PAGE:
Ecuador, Economic Profile 2015

 

By Donna Welles.

 

Ecuador is the only country in South America to use the $USD as its national currency. Ecuador has also experienced the most dramatic growth in GDP since 2000, 415% GDP growth. Allow us to examine Ecuador’s economy using the following indicators, (1) Trading Partners, (2) Total Trade between the People’s Republic of China and the United States, (3) Net Migration, and (4) Vulnerability Indicators.

Trading Partners take two forms, South American neighbors and Imperial powers from abroad. Arguably, the United States is both of these in that it is located in the North American continent. From 1990-2014, the United States and the People’s Republic of China were Ecuador’s top trading partners.

Ecuador’s top five trading partners for the years 1990 and 2014 are as follows,

1990: United States, PRC, Japan, Germany, Peru.

2014: United States, PRC, Colombia, Chile, Peru.

Ecuador’s trading partners ranked sixth through tenth for the years 1990 and 2014 are as follows,

1990: Panama, Brazil, Italy, Spain, Chile.

2014: Panama, Mexico, Japan, Germany, Spain.

These lists show that Germany and Japan dropped out of the top five over the past quarter century and they were replaced with South American neighbors, Colombia and Chile.

Other Imperial notables include Spain, the Netherlands, and the United Kingdom. While Spain and the Netherlands remained in the top fifteen in both 1990 and 2014, the United Kingdom dropped from fourteenth to twentieth.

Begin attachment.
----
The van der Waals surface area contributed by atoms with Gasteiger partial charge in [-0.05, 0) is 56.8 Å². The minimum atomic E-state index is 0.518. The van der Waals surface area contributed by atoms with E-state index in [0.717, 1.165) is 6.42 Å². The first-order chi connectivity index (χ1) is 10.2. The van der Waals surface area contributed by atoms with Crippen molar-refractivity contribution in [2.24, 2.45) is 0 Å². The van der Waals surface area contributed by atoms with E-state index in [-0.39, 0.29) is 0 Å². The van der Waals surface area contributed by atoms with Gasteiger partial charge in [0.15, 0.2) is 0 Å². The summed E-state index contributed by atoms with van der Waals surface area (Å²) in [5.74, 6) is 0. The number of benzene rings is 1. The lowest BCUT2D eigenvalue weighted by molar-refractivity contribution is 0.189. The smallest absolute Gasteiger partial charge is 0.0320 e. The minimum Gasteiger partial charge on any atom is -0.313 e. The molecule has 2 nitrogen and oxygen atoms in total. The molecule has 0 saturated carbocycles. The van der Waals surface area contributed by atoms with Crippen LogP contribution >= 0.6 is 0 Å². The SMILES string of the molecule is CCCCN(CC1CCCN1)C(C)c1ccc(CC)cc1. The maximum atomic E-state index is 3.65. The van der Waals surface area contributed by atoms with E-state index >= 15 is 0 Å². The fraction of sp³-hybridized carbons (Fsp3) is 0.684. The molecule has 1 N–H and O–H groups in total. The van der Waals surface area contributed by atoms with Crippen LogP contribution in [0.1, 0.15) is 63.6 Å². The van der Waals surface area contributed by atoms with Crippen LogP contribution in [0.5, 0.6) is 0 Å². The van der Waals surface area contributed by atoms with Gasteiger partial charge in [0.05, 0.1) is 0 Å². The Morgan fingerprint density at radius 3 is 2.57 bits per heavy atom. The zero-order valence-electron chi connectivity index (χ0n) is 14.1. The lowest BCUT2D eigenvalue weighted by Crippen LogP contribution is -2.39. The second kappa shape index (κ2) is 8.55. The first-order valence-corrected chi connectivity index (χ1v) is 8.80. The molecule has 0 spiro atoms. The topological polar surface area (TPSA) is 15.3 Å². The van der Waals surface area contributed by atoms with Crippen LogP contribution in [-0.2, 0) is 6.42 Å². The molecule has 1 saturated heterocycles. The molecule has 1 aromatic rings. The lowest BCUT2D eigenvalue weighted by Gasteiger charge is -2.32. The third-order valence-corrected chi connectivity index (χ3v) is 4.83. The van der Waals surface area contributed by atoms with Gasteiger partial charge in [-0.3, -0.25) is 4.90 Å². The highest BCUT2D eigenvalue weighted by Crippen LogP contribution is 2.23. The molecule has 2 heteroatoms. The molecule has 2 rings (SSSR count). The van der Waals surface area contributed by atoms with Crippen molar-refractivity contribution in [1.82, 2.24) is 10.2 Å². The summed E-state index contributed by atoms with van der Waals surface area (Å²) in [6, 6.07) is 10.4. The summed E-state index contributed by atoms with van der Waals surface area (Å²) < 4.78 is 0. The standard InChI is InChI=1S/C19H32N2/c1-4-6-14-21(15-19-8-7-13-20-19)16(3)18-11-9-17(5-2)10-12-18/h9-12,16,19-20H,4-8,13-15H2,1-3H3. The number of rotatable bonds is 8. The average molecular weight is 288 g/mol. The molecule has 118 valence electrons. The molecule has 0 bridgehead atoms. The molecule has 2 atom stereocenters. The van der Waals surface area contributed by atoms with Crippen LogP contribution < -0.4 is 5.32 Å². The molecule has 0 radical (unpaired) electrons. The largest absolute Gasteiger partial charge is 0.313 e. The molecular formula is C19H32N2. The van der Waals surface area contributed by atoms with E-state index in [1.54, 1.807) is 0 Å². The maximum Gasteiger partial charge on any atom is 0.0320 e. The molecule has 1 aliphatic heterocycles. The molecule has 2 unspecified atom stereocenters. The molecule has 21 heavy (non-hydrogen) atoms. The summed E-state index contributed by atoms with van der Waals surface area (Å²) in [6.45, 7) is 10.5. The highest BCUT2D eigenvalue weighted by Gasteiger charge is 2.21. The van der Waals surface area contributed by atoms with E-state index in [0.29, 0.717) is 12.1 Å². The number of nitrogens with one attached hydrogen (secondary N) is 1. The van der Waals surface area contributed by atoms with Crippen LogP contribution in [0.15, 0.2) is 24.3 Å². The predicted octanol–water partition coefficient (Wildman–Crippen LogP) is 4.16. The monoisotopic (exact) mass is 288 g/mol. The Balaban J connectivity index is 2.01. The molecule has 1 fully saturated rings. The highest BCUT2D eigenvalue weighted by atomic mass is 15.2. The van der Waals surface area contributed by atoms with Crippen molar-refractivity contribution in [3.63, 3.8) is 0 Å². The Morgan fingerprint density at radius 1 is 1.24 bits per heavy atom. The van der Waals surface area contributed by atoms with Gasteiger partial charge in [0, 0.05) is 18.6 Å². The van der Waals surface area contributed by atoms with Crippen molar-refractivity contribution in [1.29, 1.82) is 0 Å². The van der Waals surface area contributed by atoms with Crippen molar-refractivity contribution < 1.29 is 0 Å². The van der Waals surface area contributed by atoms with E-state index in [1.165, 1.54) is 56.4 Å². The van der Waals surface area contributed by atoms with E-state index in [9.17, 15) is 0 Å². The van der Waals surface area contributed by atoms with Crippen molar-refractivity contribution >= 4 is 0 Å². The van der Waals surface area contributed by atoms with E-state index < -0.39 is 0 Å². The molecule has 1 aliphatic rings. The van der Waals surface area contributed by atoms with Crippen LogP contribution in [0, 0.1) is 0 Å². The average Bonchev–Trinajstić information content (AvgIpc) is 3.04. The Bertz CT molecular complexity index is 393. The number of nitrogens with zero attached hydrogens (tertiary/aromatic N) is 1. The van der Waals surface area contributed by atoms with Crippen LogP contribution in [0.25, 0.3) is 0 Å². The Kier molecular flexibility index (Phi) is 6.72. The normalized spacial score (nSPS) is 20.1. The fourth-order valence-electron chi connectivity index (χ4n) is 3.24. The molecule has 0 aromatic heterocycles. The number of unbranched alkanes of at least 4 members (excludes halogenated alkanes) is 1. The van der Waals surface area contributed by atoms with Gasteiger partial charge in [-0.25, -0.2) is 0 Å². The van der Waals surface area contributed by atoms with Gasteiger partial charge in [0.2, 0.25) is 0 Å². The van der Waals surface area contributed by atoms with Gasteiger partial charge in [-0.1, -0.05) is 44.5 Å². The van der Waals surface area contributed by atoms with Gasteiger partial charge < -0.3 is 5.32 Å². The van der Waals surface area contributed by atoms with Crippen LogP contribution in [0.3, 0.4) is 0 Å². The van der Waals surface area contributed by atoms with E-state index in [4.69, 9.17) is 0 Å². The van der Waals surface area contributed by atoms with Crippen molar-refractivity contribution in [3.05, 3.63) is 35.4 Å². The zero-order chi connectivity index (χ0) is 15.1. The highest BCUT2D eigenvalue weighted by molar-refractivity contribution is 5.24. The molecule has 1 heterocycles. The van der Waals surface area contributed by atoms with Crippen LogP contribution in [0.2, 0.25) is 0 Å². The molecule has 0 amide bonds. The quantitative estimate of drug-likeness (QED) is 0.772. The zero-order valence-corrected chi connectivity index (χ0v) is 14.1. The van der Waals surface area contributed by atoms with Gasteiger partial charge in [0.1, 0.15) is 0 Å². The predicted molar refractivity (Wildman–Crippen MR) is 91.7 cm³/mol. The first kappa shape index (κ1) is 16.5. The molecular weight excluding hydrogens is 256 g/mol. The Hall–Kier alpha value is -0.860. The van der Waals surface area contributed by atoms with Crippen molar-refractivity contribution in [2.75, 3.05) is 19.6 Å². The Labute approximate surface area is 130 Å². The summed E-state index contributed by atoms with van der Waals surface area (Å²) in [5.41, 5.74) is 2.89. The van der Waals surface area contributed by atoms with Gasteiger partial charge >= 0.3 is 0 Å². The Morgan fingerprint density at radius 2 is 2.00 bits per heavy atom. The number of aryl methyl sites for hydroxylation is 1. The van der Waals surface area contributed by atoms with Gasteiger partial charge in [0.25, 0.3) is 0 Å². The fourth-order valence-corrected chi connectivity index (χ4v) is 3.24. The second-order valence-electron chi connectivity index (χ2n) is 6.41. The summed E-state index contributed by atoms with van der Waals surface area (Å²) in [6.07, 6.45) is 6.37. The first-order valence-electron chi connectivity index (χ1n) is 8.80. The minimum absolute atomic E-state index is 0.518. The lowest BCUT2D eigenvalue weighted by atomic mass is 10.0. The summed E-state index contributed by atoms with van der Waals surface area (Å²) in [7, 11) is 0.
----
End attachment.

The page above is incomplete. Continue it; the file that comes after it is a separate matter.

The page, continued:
Today, three countries in South America trade more with the People’s Republic of China than they do with the United States; these are Brazil, Chile, and Uruguay. Ecuador’s Total Trade with the United States greatly exceeds that with the People’s Republic of China. According to the World Bank, Ecuador’s combined Imports and Exports to the People’s Republic of China in 2014 totaled $4.3 billion in 2014, whereas those to the United States totaled $19 billion.

Other South American countries trade similarly with the United States and the PRC. Specifically, Peru’s Total Trade with the United States is $15.3 billion and with the PRC is $14.2 billion. Argentina’s Total Trade with the United States is $14 billion and with the PRC is $12.9 billion.

Fewer people are leaving Ecuador, but the World Bank still reports a negative net migration figure as of 2012. In 2002, the figure was -43,463. In 2007, the figure was -46,470. And, in 2012, the figure was -30,000 people.

Only Chile and Venezuela have positive net migration figures in the South American continent. Ecuador’s numbers are similar to that of Guyana and Uruguay. Guyana’s figure has stayed steady since 2002 whereas fewer people are leaving Uruguay.

If a country’s Imports figure grows too quickly, it is vulnerable to debt. Ecuador’s Imports doubled three times since 1990, although its GDP doubled twice; therefore it is vulnerable to debt. Argentina also doubled its Imports three times in that timeframe but its GDP only doubled twice. Peru doubled both its Exports and Imports three times but its GDP only doubled twice. Finally, Bolivia doubled its Exports three times, but its GDP only doubled twice. Only Suriname doubled its GDP three times between 1990 and 2013 as reported by the World Bank.

 

 

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